Maxim Indykov: I think it was influenced by the constant complication of tasks. The solution requires either constant capacity building, and increasing use of resources, or trying not to rest on the ceiling, architectural tricks.
Ruby was created as such a PL, which is liked by developers, not business. Do you think his current unpopularity is an indication that such a strategy does not work?
Alexey Kuznetsov: It seems to me that the situation is the opposite. The rest of the languages were brought up to the level at which it became pleasant for developers to work with them (destructuring in ES6, streaming in Java8, nulllabability in Kotlin and Swift, competition model in Go).
Maxim Indykov: Business wants to save money - server resources. When a technology appears capable of keeping the load on orders of magnitude higher, few people will refuse to save.
When this technology is strictly typed, which is a plus for reliability, this is another stone in the Ruby garden.
It feels that in the Russian Federation this situation: there was and is php development. Then came the local popularity of ruby, which was hailed as a php killer, but often there were not enough other arguments for business, besides, “Well, it's really convenient to write to Ruby”. All scared lack of specialists. With the advent of elixir and go, the arguments are much more understandable.
Do you need to leave Ruby?
Alexey Kuznetsov: I don’t think I need to run with Ruby, but it’s worth looking at alternatives.
Maxim Indykov: The entire market is migrating. Large companies are announcing the use of Go. But we are talking about migration in certain areas of tasks. The knowledge of new popular technologies just need to have.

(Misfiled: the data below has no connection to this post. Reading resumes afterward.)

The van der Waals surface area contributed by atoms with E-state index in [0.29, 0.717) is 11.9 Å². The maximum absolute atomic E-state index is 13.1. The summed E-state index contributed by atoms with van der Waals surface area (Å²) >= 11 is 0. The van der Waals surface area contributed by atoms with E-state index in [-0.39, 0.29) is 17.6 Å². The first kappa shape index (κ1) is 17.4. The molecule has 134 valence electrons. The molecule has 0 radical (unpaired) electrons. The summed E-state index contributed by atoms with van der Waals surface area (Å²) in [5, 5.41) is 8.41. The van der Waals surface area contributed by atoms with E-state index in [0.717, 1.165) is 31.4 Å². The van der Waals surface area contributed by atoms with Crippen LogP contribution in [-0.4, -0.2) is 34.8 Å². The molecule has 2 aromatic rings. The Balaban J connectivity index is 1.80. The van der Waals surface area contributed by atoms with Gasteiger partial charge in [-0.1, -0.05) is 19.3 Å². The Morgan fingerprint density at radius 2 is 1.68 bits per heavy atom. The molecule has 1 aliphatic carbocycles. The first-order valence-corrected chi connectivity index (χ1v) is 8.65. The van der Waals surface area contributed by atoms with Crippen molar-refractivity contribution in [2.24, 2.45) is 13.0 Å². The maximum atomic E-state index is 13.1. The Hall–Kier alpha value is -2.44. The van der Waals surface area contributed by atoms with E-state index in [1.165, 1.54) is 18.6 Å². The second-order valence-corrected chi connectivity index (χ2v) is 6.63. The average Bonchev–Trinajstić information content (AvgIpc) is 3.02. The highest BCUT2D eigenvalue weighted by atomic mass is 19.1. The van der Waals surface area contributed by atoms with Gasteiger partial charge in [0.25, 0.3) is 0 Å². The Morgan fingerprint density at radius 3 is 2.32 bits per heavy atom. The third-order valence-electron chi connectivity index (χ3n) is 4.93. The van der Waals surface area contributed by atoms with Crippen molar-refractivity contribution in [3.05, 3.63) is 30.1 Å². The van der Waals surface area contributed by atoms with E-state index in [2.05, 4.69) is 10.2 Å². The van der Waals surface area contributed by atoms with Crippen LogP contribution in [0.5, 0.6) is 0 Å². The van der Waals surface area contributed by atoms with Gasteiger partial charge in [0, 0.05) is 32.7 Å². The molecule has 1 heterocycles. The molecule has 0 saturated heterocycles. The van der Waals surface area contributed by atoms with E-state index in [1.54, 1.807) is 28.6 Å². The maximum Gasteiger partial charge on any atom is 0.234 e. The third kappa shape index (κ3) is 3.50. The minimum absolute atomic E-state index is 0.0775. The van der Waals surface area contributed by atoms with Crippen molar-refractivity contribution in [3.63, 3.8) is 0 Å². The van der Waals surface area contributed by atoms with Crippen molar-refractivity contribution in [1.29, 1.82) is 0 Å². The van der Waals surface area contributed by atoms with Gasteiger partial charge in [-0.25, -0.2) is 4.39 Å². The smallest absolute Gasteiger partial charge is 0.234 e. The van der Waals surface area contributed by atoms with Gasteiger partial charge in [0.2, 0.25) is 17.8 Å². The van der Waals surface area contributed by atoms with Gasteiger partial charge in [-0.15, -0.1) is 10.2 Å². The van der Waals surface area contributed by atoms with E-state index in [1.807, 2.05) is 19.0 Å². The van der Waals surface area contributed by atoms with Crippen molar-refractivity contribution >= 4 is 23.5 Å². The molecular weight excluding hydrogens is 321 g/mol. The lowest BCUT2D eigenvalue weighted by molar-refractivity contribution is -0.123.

Pavel Serezhin: Now js is much more popular and rather inconvenient to be sprayed on two languages of different syntax. Historically, I have a bigger soul for React, so I think to leave the full stack for the front.
Will he become one of the completely unclaimed languages?
Maxim Indykov: No, for quickly writing prototypes and MVP, where simplicity of implementation is required, it has no equal. There is an open field of projects that need to be implemented quickly and efficiently. The moment when optimization is needed may not come, but as you know, premature optimization is evil.
Pavel Serezhin: I do not think so. For Ruby, there will be a certain reputation as a slightly unpopular language, a niche with its own community.
Alexey Kuznetsov: This is still far away. There are many situations when it is not so important what the project is written on. And a lot of developers ready to build MVP over the weekend.
And having a trained team of rubists can successfully develop a product for years (GitHub and GitLab are both written in RoR).
There are millions of lines of code written in Ruby that someone needs to maintain.
But the number of new projects will only decrease with time. I think about five years old language still has.
What could help Ruby stay popular?
Maxim Indykov: Greater flexibility of language developers. Implementation of improvements to work with multithreading.
Pavel Serezhin: Improving the performance of the language itself and rails. And put the corporation with a lot of money for support.
Alexey Kuznetsov: Ruby has not turned into a pumpkin. Just appeared other carriages. Included with some are jet engines, others shine more.
I think the optional static typing (and the tuling that can be made on top of it) could help.
Which of the most popular YAP now best suited rubistu?
Maxim Indykov: Rather, it depends on the tasks, but most often the answer to this question is: elixir. A language created by people from the ruby / rails community.
Alexey Kuznetsov: In general, the division into developers by programming languages is not close to me. For software developer, it should not be a problem to master a new stack at a sufficient level in 2-4 weeks.
And so I would look in the direction of Go / JS / Swift, depending on the tasks on which the developer plans to focus. There are Elixir and Clojure, but they are not mainstream.
Pavel Serezhin: Almost every self-respecting rubist goes to Golang. So the answer is obvious.